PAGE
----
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The Urban Scientist


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Urban Science Adventure: Rock Flipping

The views expressed are those of the author and are not necessarily those of Scientific American.


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Sunday, September 11, 2011 was 5th Annual International Rock Flipping Day.  I walked my favorite nearby park and basked in the sunshine and taking in the lovely scenery.  I wasn’t handling the news coverage of the 9/11 commemoration very well, so being outside and enjoying the quiet was exactly what I needed; and thanks to an announcement at Bug Girl’s Blog I was able to channel my energy into something blog-able.

Forest Park (St. Louis, Missouri) is a great urban park, but not all that great geologically.  My rock flipping pickings were slight.  This was as good as I was able to get.

All I could find was gravel and large pebbles along walking paths in the park. Didn't give me much to work with for Rock Flipping.

I flipped this small rock over. There wasn't much underneath, other than moist soil.

The walk back home provided some ornamental slabs for me to flip.  The findings were much better.

Ornamental slab of rock by a large tree. This is what I was looking for.

There were some pill bugs, fast-moving white things, ants, and some cast off exoskeletons of something

My great friend, Laurie B and her daughter did swimmingly well – pun intended. She was gracious enough to share her photos. Thank goodness I spread the message about International Rock Flipping Day (#rockflip) to my social media circles, else I wouldn’t have anything nice to show you all.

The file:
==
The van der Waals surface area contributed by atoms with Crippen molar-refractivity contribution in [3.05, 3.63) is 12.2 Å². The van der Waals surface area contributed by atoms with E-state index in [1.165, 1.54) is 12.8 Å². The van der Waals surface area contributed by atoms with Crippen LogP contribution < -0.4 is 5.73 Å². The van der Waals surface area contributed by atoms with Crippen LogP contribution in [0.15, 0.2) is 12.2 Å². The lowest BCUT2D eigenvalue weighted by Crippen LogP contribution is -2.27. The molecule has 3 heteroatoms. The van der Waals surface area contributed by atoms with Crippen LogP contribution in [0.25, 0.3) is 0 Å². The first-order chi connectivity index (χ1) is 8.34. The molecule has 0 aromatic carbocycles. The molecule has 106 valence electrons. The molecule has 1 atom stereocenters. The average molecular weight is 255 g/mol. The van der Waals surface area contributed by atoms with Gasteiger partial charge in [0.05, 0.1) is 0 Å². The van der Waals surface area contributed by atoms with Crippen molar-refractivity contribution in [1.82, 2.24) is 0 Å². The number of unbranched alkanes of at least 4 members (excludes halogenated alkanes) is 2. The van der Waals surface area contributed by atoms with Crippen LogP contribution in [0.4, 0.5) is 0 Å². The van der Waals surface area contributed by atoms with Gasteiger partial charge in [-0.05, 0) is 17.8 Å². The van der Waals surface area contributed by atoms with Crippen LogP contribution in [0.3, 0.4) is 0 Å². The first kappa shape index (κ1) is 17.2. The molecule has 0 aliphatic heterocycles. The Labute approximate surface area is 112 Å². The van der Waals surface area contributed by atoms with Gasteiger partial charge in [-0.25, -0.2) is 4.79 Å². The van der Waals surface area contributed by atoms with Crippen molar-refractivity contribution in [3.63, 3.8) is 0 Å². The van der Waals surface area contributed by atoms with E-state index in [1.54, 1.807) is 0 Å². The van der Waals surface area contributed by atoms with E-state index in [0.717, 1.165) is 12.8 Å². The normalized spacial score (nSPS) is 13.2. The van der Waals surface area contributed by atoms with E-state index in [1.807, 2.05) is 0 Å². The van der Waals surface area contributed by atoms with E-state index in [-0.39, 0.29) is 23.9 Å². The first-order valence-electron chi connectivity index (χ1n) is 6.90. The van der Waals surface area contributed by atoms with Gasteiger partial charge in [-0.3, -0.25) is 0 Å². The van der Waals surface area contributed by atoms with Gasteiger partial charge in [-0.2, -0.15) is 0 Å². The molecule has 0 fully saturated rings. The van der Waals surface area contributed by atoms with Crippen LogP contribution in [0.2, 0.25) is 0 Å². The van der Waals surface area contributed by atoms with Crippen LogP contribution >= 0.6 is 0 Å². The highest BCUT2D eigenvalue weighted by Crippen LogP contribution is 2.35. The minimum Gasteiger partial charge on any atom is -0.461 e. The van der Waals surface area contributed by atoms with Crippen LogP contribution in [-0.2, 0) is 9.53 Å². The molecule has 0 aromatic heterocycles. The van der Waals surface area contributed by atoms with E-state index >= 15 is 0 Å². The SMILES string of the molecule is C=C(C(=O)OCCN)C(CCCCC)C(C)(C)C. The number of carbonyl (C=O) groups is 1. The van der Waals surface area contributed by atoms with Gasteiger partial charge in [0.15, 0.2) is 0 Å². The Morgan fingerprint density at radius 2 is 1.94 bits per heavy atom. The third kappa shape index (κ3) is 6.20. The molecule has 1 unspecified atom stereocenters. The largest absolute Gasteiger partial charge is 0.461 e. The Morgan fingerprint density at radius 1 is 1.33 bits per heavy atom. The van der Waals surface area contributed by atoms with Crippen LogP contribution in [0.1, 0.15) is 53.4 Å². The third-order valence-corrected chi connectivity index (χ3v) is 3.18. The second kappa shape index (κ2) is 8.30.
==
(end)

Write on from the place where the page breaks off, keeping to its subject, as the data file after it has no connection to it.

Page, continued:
This is where my friend went rock flipping - A great natural area near St. Louis, Missouri.

This was their first flip

She's an aquatic ecologist - studied water invertebrates, so she couldn't stay out of the aquatic systems. This is where all the good stuff hangs out! She's is so right.

Hollow rock that appears to look like an avocado! Nobody's home!

Good fun, but the riffles were all dry and all we had were pools to choose from which means no really cool insects...sorry pool aquatic insect lovers!

Eventually they found the good stuff. Lots of spiders, one didn't even run!

Did any of you go Rock Flipping last Sunday?  It’s not too late. Go on an Urban Science Adventure yourself. Flip some rocks, take some photos and share with me and other kindred spirits.

But first keep these safety notes in mind.

  • If you know or suspect snakes or scorpions live in the area, do NOT flip any rocks, especial large flat rocks.
  • Wear gloves to protect your fingers from biting/stinging insects or snakes.
  • Replace the rock as you found it, carefully; it’s someone’s home! Take care not to squish anything.
DNLee About the Author: DNLee is a biologist and she studies animal behavior, mammalogy, and ecology . She uses social media, informal experiential science experiences, and draws from hip hop culture to share science with general audiences, particularly under-served groups. Follow on Twitter @DNLee5.

The views expressed are those of the author and are not necessarily those of Scientific American.





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